• ‘If’ clauses must come first – follow the reader’s logic and the ‘if/then’ pattern.

Example:

If you arrive in Edinburgh on a flight from an airport outside the UK, then…

This means people don’t waste time reading information that is not necessary or relevant to them.

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Engage the user and drive action

  • Use ‘we’ and ‘you’ to engage your user. Remember that ‘you’ is the most powerful word in the English language when it comes to writing content.

Example:

‘You must register and arrange to pay for your classes before you arrive’

is preferable to

‘the student must register and the fee payment process must be started prior to arrival’

  • Use words that drive action: ‘apply now’, ‘read more’. Ideally, your web page should lead to an action being taken.
  • Always use the active voice and a positive tone. See how to Keep action in the verbs
  • Make it clear who the information is for.

Example:

Worst: The passive voice should be avoided

Bad: The passive voice should be avoided by writers

Better: Writers should avoid using passive voice

Best: Writers should use active voice

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Trust and consistency

  • Write in an objective style – visitors detest marketing fluff.
  • Spelling and punctuation matter – poor spelling or incorrect use of apostrophes creates a bad impression.
  • Follow the conventions set out in our web style guide to maintain consistency across the site.
  • Keep your information current. Set up a maintenance schedule and review your content at regular intervals.

Capitalisation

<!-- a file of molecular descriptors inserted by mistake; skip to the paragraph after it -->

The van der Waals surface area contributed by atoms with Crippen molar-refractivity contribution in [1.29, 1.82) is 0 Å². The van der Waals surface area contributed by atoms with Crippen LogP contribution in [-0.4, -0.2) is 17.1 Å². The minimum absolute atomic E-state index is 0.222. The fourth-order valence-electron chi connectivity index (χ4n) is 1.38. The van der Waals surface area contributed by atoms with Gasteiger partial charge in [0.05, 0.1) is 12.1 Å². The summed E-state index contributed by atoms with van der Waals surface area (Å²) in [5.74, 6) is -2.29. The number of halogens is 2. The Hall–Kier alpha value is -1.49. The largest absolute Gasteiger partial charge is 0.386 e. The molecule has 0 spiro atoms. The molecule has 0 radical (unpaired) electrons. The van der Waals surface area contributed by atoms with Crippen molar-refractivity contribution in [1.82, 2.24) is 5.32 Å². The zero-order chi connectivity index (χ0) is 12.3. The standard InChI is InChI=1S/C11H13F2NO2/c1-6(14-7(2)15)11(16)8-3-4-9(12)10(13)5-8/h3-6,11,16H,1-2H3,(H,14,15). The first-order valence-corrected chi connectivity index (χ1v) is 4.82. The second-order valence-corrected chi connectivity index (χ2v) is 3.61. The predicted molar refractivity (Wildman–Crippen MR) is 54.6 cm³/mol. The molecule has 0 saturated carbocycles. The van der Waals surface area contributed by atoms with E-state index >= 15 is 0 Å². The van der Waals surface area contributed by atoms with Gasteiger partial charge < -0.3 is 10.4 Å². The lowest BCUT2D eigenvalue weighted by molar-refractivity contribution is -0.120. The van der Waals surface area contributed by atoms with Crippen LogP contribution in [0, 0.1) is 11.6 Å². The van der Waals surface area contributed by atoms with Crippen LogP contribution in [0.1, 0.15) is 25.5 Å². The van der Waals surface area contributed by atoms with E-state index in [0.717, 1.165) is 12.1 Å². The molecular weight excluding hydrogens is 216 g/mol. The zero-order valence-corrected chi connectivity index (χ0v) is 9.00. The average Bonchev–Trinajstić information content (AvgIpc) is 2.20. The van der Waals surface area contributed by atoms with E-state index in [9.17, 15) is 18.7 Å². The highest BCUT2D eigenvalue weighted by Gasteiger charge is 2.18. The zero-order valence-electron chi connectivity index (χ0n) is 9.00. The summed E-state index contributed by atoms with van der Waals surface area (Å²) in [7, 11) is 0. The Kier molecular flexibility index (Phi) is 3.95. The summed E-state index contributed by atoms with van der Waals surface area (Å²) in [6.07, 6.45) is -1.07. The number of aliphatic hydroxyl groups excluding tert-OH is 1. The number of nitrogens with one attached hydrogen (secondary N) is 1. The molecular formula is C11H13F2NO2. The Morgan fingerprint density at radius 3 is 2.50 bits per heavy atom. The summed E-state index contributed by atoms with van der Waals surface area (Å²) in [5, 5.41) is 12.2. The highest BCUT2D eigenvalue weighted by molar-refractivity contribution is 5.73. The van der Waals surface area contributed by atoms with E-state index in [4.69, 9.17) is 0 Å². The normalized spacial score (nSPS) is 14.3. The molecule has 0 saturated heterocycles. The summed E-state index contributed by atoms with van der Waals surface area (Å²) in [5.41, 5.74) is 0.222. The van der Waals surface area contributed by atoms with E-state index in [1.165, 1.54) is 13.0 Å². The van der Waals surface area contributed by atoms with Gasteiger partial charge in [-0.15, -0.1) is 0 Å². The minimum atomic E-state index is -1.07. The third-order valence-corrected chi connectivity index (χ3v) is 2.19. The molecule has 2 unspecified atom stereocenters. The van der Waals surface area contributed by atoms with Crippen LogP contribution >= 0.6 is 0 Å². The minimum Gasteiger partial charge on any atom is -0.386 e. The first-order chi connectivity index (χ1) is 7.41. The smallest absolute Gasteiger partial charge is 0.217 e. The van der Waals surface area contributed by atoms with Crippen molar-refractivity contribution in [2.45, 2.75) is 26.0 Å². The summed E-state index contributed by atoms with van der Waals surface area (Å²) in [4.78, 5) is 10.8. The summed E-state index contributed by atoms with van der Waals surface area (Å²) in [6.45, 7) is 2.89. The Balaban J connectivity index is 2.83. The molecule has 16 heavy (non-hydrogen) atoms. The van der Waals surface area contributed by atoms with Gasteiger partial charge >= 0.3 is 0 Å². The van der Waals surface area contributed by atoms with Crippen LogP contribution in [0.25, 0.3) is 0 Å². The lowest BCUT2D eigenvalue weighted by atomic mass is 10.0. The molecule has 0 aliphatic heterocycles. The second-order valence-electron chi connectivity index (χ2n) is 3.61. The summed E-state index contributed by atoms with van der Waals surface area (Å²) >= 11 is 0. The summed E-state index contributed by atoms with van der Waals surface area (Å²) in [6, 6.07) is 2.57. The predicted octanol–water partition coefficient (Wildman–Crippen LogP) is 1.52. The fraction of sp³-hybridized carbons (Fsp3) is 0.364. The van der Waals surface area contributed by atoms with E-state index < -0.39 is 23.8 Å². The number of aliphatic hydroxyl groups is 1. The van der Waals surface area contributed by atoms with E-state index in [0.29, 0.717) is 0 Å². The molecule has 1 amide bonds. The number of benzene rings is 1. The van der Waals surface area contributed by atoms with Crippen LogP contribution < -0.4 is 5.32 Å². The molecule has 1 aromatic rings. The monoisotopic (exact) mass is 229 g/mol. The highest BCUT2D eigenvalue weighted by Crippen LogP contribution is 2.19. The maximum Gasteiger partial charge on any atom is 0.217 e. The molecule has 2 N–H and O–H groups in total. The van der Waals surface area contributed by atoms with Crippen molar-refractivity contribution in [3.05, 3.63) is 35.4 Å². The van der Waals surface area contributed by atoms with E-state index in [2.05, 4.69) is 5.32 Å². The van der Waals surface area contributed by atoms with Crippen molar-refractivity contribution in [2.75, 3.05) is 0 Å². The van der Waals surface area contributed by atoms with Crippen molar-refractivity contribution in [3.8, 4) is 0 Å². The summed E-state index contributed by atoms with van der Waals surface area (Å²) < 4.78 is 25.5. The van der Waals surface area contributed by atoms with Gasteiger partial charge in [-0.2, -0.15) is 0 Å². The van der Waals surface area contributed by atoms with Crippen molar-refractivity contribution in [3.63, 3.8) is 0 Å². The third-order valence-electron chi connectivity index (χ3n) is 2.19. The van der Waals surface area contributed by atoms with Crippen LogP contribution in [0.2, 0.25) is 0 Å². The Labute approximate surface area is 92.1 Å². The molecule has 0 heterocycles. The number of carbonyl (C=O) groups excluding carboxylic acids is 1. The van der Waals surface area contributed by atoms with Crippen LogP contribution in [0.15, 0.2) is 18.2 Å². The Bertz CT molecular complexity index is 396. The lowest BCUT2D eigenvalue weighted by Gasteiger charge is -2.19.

• Avoid using capitals as they slow reading speed.

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Guiding users through the site

Homepage:

  • Identify your site and establish your brand.

Avoid long mission statements and long introductions or welcomes.

  • Focus on the key tasks that visitors want to complete and make it easy for them to do so straight away.
  • Try to showcase your content and entice people in.
  • Update at least one section of your homepage on a regular basis.

Links:

Users should never have to guess where they are going or what they need to click on. Help them to find the easiest route possible through your site.

  • Use clear and descriptive links which make it obvious what the page being linked to is about – avoid confusing acronyms or abbreviations.
  • Place the most important words at the start of your link text.
  • Avoid using: ‘click here’, ‘follow this link’, and ‘this website’.
  • On a page which consists of a large number of links, consider their order. Thematically ordering the links often works better than putting them in alphabetical order.

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How will people find your site?

  • Determine the keywords used by your target audience (speak to the Web Team, who have access to Google Analytics and will be able to assist you with this) and make sure they feature across the site.
  • Complete the meta tags for description and content. More information on meta tags
  • Avoid using witty slogans for titles, headings and links if they don’t use the words your users are searching for. Titles are your bait, so use a keyword to hook the reader.
  • Try to keep your content fresh – update at least one area regularly – and unique.

Before you publish

  • Ask someone to read over your content before it goes live. Do they understand the key message you are trying to convey? Are there any errors or typos in the text?

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References and resources

Books

  • How to write for the web – by John Morkes and Jakob Nielsen
  • Janice Redish, Letting Go of the Words: Writing Web Content that Works (2007)
  • Steve Krug, Don’t Make Me Think! A Common Sense Approach to Web Usability (2000)